It’s been a while since I published a blog post, but a lot has happened in my work life and made me reconsider the direction I want my life to take.
After amazing Christmas holidays in West Africa, still dreaming about the sun and the beach, I receive a mandatory call invite from a HR representative in the afternoon for later the same day. I was a little bit worried, but I knew what to expect given all the changes my company had gone through. Yes, it was a call regarding the “restructuring” of the company prior to our historical merger to come. The company wanted to cut a number of people out and that’s when I experienced the first real stressful time in my young career. The call was then followed by a second one, confirming that my department was in scope, and more particularly my job level. A week and a half later we received the final call and most critical one yet which would determine who was or not at risk. When someone is put at risk, there is a consultation period of 30 days, during which the person and the company try to find a position elsewhere in the company. If no role is available, the person gets their evaluation back and the feedback of why they are being made redundant (which is usually exaggerated, but they need to cut out people, so they say what needs to be said in order to make the decision credible). The best option in my company was to take voluntary redundancy, as it was a better leaving package and allowed people to leave almost straight away, because who wants to stay somewhere they do not feel welcome anymore?
Throughout the whole process, I was very stressed, as I mentioned earlier, but on the other hand my older colleagues probably had it worse than me. The majority have children who they need to provide for and also a mortgage they need to pay. I have none of those, and my parents were more than happy to have me back home if I was made redundant. That got me thinking: is it really a choice that I do not have a mortgage to pay or is it because I can’t afford it? Unfortunately, it’s not a choice, yes I know that I don’t leave in the cheapest city around (London), but when I compare my current situation to my parents’ back at my age, it is completely different. I live with three flatmates; I try to travel as much as I can afford, I can’t save money and I am mortified by the thought of having debts (I do not own a single credit card). I could travel less, but then my life would be about working and not living, and I am not sure I can afford that either. At 27, my mother on the other hand was pregnant with her first child, buying her first house with my father and they also had a car (even if I could afford one, I live in London so I don’t know how practical that would be). Those were different times you will tell me (and a different place). Back then banks gave a real interest with saving accounts and my parents’ generation (or the Baby Boomers’ generation) hadn’t experienced a global financial crisis by the age of 18 which would have a negative impact on their young adult life.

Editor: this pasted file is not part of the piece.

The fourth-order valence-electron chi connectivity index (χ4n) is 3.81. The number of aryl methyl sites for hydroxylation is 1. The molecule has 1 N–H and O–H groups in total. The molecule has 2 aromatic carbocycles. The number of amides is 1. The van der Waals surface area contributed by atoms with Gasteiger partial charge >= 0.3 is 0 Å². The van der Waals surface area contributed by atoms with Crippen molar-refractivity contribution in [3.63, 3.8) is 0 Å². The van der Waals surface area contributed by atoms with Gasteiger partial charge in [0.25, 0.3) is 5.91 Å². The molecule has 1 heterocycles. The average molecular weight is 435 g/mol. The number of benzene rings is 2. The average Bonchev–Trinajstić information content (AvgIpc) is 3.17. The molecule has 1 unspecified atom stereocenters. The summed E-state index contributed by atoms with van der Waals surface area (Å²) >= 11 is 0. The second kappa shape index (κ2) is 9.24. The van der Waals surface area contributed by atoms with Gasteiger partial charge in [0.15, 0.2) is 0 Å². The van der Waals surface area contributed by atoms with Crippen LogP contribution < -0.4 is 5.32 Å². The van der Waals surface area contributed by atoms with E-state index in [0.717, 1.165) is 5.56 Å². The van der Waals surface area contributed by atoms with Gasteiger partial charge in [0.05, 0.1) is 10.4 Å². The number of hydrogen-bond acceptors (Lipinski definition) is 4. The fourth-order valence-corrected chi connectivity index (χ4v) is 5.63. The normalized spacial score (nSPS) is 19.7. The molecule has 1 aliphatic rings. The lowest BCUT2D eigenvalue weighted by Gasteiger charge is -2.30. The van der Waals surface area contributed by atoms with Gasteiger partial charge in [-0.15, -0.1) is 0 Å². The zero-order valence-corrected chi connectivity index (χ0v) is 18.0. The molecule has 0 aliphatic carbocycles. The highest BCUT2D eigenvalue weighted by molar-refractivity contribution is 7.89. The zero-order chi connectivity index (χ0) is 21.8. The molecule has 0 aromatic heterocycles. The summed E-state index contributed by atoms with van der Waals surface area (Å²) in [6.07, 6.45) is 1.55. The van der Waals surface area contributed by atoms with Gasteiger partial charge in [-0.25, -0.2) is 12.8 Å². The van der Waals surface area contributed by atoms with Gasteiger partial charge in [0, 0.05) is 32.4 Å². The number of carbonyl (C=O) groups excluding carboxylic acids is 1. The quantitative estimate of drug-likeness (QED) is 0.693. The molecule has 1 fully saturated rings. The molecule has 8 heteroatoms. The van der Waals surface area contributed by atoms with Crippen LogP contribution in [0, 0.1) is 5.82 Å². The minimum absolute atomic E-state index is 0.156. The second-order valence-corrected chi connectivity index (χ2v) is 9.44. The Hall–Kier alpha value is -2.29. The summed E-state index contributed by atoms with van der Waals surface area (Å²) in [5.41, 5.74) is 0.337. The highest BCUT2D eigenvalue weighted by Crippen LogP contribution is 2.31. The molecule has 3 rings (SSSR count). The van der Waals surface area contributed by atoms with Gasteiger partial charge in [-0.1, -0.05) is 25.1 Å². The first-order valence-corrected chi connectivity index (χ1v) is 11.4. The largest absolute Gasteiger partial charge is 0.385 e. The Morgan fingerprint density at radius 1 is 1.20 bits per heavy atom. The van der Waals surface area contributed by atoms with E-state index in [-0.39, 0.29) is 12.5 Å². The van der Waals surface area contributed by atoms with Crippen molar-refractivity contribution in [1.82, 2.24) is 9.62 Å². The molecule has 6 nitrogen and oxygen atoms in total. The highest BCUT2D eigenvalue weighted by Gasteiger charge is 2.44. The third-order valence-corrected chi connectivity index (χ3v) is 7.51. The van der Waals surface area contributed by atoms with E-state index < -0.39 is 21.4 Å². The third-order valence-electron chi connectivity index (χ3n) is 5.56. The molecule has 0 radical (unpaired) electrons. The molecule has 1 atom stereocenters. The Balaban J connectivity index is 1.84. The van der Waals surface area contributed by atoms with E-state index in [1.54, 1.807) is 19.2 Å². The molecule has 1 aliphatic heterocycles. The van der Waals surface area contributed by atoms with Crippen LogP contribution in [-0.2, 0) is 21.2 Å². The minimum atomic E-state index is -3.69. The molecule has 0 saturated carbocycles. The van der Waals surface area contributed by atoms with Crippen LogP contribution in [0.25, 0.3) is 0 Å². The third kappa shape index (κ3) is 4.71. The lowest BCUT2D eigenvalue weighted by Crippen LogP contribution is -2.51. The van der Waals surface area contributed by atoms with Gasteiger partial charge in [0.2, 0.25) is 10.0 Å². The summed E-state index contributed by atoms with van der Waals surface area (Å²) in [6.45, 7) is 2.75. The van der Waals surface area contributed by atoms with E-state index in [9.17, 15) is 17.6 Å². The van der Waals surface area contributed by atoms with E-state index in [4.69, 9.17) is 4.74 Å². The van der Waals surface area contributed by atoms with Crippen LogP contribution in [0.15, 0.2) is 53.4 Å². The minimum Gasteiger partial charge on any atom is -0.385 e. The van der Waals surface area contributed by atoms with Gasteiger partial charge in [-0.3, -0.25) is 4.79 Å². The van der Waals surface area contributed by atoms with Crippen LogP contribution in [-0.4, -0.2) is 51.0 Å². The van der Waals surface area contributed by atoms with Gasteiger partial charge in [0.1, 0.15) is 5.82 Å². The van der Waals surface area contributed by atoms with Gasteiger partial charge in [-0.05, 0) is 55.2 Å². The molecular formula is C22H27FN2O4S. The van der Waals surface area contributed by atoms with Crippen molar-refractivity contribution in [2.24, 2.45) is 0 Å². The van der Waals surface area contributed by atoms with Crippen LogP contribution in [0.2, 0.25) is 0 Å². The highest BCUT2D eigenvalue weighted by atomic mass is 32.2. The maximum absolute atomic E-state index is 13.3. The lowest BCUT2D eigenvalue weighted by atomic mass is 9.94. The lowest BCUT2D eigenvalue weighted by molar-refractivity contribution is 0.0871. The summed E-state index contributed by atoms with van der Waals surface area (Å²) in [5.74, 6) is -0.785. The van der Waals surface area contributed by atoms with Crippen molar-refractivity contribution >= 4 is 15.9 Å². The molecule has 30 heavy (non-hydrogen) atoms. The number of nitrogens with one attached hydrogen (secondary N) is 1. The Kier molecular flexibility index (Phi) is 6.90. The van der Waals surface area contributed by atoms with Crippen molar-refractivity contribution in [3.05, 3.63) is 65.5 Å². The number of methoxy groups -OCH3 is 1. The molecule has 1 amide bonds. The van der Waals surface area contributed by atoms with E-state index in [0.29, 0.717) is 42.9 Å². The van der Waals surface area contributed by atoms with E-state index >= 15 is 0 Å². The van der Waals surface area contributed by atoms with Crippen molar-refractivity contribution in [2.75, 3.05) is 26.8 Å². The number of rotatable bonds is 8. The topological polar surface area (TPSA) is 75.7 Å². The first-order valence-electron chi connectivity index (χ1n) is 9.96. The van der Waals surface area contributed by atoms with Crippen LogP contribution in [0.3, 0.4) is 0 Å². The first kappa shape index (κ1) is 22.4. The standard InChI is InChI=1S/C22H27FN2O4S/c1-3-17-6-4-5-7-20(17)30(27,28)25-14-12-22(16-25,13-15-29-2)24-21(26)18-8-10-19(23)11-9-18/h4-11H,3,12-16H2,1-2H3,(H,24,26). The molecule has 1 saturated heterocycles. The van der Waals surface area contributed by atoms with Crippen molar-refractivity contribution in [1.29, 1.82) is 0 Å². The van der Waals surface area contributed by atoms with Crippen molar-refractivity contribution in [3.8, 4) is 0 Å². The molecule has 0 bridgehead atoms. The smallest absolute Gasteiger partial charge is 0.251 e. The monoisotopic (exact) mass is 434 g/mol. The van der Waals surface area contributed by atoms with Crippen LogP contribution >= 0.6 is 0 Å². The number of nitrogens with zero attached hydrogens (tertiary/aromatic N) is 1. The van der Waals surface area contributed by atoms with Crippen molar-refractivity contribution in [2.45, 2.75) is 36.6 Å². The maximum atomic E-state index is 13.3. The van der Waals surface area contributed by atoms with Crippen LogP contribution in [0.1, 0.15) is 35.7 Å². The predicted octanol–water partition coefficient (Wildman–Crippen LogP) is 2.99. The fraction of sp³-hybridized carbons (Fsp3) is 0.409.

So why is it that we are not treated differently if we live in different times? A lot of Baby Boomers see the Millennials as a lazy generation, that does not know how to handle their finances. However, with the salaries, the costs of living and the current economic situation it is not always realistic for Millennials to have a pension, a mortgage and on top of that have an actual life that allows for little pleasures, such as travelling or buying this or that thing. We would become slaves of our time. (Olivia Rudgard expands more on the financial situation of Millennials in this article). All these questions made me realise that I might have to make changes to my life, maybe starting by leaving this amazing city that is London.
Millennials or Baby Boomers, we all have our share of financial worries, especially when additional factors, such as redundancies come knocking on our doors. Thankfully for now, I have been “saved” from this round of redundancies, but who knows what the future holds?